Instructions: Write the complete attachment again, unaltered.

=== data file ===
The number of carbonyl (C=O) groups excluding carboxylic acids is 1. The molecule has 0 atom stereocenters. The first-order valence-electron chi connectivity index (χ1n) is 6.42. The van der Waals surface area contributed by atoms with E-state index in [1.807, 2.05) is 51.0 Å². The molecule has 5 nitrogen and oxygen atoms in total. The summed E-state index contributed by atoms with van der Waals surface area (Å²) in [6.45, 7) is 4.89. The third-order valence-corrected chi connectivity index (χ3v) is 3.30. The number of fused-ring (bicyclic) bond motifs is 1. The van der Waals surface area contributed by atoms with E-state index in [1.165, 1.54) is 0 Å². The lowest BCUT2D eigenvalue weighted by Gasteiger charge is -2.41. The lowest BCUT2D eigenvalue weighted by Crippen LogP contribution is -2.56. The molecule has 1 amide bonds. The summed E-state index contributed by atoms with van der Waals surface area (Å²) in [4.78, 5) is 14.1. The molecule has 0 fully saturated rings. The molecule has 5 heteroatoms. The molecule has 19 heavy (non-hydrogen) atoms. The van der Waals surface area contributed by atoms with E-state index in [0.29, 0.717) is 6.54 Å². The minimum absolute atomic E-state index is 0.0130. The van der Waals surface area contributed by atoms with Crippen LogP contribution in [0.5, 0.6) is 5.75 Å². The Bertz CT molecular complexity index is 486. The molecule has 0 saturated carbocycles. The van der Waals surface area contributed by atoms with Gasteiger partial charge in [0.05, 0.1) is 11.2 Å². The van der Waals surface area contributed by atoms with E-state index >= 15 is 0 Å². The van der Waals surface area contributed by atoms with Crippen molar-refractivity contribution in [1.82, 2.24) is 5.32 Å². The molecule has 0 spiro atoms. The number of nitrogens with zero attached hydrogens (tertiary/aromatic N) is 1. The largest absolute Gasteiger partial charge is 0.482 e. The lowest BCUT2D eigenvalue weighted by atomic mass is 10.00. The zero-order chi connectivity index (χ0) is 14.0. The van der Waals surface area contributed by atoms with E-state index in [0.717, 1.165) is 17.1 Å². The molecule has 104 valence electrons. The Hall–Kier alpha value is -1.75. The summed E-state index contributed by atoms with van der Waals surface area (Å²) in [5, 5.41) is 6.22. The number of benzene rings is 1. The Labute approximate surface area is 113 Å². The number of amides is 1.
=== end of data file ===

The number of carbonyl (C=O) groups excluding carboxylic acids is 1. The molecule has 0 atom stereocenters. The first-order valence-electron chi connectivity index (χ1n) is 6.42. The van der Waals surface area contributed by atoms with E-state index in [1.807, 2.05) is 51.0 Å². The molecule has 5 nitrogen and oxygen atoms in total. The summed E-state index contributed by atoms with van der Waals surface area (Å²) in [6.45, 7) is 4.89. The third-order valence-corrected chi connectivity index (χ3v) is 3.30. The number of fused-ring (bicyclic) bond motifs is 1. The van der Waals surface area contributed by atoms with E-state index in [1.165, 1.54) is 0 Å². The lowest BCUT2D eigenvalue weighted by Gasteiger charge is -2.41. The lowest BCUT2D eigenvalue weighted by Crippen LogP contribution is -2.56. The molecule has 1 amide bonds. The summed E-state index contributed by atoms with van der Waals surface area (Å²) in [4.78, 5) is 14.1. The molecule has 0 fully saturated rings. The molecule has 5 heteroatoms. The molecule has 19 heavy (non-hydrogen) atoms. The van der Waals surface area contributed by atoms with E-state index in [0.29, 0.717) is 6.54 Å². The minimum absolute atomic E-state index is 0.0130. The van der Waals surface area contributed by atoms with Crippen LogP contribution in [0.5, 0.6) is 5.75 Å². The Bertz CT molecular complexity index is 486. The molecule has 0 saturated carbocycles. The van der Waals surface area contributed by atoms with Gasteiger partial charge in [0.05, 0.1) is 11.2 Å². The van der Waals surface area contributed by atoms with E-state index >= 15 is 0 Å². The van der Waals surface area contributed by atoms with Crippen molar-refractivity contribution in [1.82, 2.24) is 5.32 Å². The molecule has 0 spiro atoms. The number of nitrogens with zero attached hydrogens (tertiary/aromatic N) is 1. The largest absolute Gasteiger partial charge is 0.482 e. The lowest BCUT2D eigenvalue weighted by atomic mass is 10.00. The zero-order chi connectivity index (χ0) is 14.0. The van der Waals surface area contributed by atoms with E-state index in [0.717, 1.165) is 17.1 Å². The molecule has 104 valence electrons. The Hall–Kier alpha value is -1.75. The summed E-state index contributed by atoms with van der Waals surface area (Å²) in [5, 5.41) is 6.22. The number of benzene rings is 1. The Labute approximate surface area is 113 Å². The number of amides is 1.